The Misnomer of Protein
Most meat-eaters speak of their need for protein as their main cause for dining on animal flesh. Not until someone has spent time in the study of nutrition does one discover that ALL protein comes from plant sources, ultimately. Farm animals are fed grain, a high source of protein, which eventually translates into protein, again, when animal flesh is harvested as a food source.
There Are Three Types Of Protein:
1) fibrous – forms muscles, connective tissues and bones in the body
2) globular – water soluble for transporting, catalyzing and regulating, which are found in the blood stream and transport oxygen throughout the body
3) membrane – relays signals within cells, acting as the doorway of the cell and regulating the flow of molecules
Start Your Day with Protein
It is best to start the day with a minimum of 6 grams of protein for breakfast with a total daily amount of 0.36 grams of protein for every 1 pound of body weight. (30-55 grams for the average person).
If a person is highly active in daily physical exercise, then the demand for protein is much higher. Only 25-40 grams of protein can be absorbed in one meal so try to spread out the amount of protein consumed over the entire day. Keep in mind that consuming too much protein can have adverse effects such as osteoporosis or kidney problems. Best to practice moderation as in all things.
Some Of The Most Abundant Sources Of Protein are found in legumes such as lentils: 18 grams of protein per cup when cooked, chickpeas (garbanzo beans) and black beans have approximately 15 grams of protein per cup, when cooked. Hempseed provides 10 grams of protein per ounce, which is more than the popular chia seeds or flaxseeds. Green peas, often used in protein supplement drinks provide 9 grams of protein per cup and the grains Amaranth and Quinoa provide approximately 8-9 grams of protein per cup, when cooked. Another favorite, oats or oatmeal provides 12 grams of protein per cup.
Vegetables with the highest content of protein include: broccoli, spinach, asparagus, artichokes, potatoes, sweet potatoes and Brussel sprouts as well as sweet corn.
Fruits with high protein content are: guava, cherimoyas, mulberries, blackberries, nectarines and bananas.
Almonds have approximately 6 grams of protein in a handful, or half a cup. Brazil nuts, cashew, walnuts, pine nuts, pistachio and hazelnuts have roughly 4 grams in a handful.
Eggs range an average of 6-7 grams of protein with the white part containing the most protein.
Complete proteins are created when legumes (beans), nuts or seeds are combined with grains, which is a composite of all nine essential amino acids.
Protein is an important part of every cell in the body and is used to heal, repair and nourish tissue as well as manufacture hormones, natural body chemicals, bones, muscles, cartilage, skin and blood. It also helps one to think clearly as it feeds the brain and “Turns On The Lights” so to speak, inside the mind producing key neurotransmitters. Protein Actually Increases Brain Chemicals related to alertness and sometimes, the sensation of “pleasantness”.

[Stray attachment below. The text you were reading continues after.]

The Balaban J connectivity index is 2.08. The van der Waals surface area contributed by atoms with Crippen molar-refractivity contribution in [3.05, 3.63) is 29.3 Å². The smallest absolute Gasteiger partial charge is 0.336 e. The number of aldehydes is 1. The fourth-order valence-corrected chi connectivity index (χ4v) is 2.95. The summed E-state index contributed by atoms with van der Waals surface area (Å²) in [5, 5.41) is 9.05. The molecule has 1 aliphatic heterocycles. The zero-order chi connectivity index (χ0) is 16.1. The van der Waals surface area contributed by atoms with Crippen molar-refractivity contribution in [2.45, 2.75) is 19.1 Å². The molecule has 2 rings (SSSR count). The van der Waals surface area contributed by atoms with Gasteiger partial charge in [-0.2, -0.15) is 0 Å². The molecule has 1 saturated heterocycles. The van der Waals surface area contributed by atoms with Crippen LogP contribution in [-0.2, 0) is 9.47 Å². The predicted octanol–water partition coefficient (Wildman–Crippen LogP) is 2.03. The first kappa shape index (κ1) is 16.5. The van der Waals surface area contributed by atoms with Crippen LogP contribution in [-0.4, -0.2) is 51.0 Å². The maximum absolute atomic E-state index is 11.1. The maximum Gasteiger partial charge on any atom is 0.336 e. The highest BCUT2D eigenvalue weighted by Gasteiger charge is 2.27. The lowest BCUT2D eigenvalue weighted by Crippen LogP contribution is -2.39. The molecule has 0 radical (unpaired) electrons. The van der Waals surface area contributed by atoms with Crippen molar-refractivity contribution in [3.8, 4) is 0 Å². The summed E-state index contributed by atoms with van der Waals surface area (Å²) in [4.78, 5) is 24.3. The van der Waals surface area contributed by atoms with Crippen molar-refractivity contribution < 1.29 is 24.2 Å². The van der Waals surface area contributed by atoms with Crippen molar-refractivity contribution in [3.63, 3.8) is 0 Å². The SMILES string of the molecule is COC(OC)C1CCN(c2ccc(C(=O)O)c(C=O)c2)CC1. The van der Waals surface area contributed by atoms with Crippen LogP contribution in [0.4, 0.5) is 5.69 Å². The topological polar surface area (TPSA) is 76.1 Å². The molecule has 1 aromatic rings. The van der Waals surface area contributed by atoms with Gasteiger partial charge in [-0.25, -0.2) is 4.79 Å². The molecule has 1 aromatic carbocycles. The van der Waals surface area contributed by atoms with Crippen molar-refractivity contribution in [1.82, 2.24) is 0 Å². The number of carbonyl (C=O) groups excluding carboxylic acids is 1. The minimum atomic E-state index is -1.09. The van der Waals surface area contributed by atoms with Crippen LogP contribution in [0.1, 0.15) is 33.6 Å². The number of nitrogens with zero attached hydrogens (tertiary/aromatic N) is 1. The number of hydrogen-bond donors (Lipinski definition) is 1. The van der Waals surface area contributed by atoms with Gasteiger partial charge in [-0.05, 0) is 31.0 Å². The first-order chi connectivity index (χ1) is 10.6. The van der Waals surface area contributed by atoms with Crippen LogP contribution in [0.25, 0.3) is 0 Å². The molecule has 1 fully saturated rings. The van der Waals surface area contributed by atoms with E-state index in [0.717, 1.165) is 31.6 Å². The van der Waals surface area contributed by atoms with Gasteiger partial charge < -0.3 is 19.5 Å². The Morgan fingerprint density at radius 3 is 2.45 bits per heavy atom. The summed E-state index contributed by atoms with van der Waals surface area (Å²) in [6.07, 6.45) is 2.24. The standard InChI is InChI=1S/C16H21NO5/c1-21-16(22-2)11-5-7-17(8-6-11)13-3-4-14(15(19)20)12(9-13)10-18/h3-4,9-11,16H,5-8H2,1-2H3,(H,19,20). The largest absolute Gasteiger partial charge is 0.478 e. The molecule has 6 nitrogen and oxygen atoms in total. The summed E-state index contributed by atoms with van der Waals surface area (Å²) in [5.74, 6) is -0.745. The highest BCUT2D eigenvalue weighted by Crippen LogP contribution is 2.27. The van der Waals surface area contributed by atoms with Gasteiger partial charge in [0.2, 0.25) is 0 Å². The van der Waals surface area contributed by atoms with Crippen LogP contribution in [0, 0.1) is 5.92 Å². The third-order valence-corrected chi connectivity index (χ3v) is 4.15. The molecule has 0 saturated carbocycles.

Animal Farming for Food
One will discover that the cost and time required to feed and develop livestock for food really doesn’t make much sense. One can work a fruit and vegetable garden as a means for providing food well below the cost of growing livestock as a food source.
Raising livestock for the meat industry commands a tremendous amount of water, from supplying drinking water to a means for keeping the facilities clean. This does not even include how much water is required to nourish the grass, grain or corn that is used for feeding cows, pigs, chickens or other types of livestock.
Feed for livestock accounts for 60% -70% of the total cost for growing farm animals for food. In 2008, 48 billion dollars was spent on animal feed expense. Each year following, a 26% increase in expenses is reported. In California, in the year 2012, $30 billion was spent on growing crops for farm animals, above and beyond Iowa, the second ranking state for growing grains, especially corn and soybeans, the number one source of food for cattle, chickens and pigs.
Statistics indicate that over 200+ million acres, in the United States alone, are used for growing crops, a good portion of that is providing the feed required for farm animals that are being raised for slaughter.
Taken from Sentientmedia.org:
What Percent of Meat Comes from Factory Farms?
According to a Global Study Conducted By The Sentience Institute, the percentages of animals raised on factory farms is alarming.
In the United States, the numbers are broken down as the following:
- Broiler chickens (99.9%) live on factory farms
- Turkeys (99.8%) live on factory farms
- Egg chickens (98.2%) live on factory farms
- Pigs (98.3%) live on factory farms
- Cows (70.4%) live on factory farms
What Started Livestock Farming?
Factory farming began around the 1920’s with chickens and then grew into a popular means of food production by the 1960’s to meet the growing demand of the growing population. This trend popularized the American diet filled with processed meats such as ground hamburger, steaks, pork products, and so on, which creates health problems such as obesity, diabetes, heart disease and many types of cancers.
Mindful eating with the understanding of where the correct type of nutrition comes from in an intelligent way, demonstrates that farming the land as an organic food source contributes greatly in reducing climate change, provides healthier diets, refrains from killing sentient beings who feel, think and respond to human interaction and ultimately, creates a happier planet.